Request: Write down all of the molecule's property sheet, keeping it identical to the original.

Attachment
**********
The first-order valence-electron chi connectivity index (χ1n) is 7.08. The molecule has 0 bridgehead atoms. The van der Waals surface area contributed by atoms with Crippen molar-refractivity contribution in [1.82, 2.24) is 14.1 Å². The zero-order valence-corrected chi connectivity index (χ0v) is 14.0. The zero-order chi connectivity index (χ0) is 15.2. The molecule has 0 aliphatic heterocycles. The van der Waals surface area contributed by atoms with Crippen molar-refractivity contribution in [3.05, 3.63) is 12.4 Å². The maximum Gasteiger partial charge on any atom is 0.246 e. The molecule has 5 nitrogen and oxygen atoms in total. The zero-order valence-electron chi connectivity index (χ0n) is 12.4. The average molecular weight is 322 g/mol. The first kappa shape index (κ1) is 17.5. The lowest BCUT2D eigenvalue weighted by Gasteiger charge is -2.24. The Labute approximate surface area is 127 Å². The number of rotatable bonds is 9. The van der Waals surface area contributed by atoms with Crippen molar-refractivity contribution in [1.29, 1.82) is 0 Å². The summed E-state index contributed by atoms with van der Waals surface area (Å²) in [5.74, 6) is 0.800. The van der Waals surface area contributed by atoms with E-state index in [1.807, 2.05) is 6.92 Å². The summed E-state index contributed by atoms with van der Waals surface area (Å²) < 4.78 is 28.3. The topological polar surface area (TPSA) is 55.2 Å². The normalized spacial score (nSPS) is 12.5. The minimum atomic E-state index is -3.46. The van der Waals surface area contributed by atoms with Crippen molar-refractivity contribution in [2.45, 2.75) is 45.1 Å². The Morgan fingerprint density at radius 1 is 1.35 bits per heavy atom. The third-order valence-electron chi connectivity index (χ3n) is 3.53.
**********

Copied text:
The first-order valence-electron chi connectivity index (χ1n) is 7.08. The molecule has 0 bridgehead atoms. The van der Waals surface area contributed by atoms with Crippen molar-refractivity contribution in [1.82, 2.24) is 14.1 Å². The zero-order valence-corrected chi connectivity index (χ0v) is 14.0. The zero-order chi connectivity index (χ0) is 15.2. The molecule has 0 aliphatic heterocycles. The van der Waals surface area contributed by atoms with Crippen molar-refractivity contribution in [3.05, 3.63) is 12.4 Å². The maximum Gasteiger partial charge on any atom is 0.246 e. The molecule has 5 nitrogen and oxygen atoms in total. The zero-order valence-electron chi connectivity index (χ0n) is 12.4. The average molecular weight is 322 g/mol. The first kappa shape index (κ1) is 17.5. The lowest BCUT2D eigenvalue weighted by Gasteiger charge is -2.24. The Labute approximate surface area is 127 Å². The number of rotatable bonds is 9. The van der Waals surface area contributed by atoms with Crippen molar-refractivity contribution in [1.29, 1.82) is 0 Å². The summed E-state index contributed by atoms with van der Waals surface area (Å²) in [5.74, 6) is 0.800. The van der Waals surface area contributed by atoms with E-state index in [1.807, 2.05) is 6.92 Å². The summed E-state index contributed by atoms with van der Waals surface area (Å²) < 4.78 is 28.3. The topological polar surface area (TPSA) is 55.2 Å². The normalized spacial score (nSPS) is 12.5. The minimum atomic E-state index is -3.46. The van der Waals surface area contributed by atoms with Crippen molar-refractivity contribution in [2.45, 2.75) is 45.1 Å². The Morgan fingerprint density at radius 1 is 1.35 bits per heavy atom. The third-order valence-electron chi connectivity index (χ3n) is 3.53.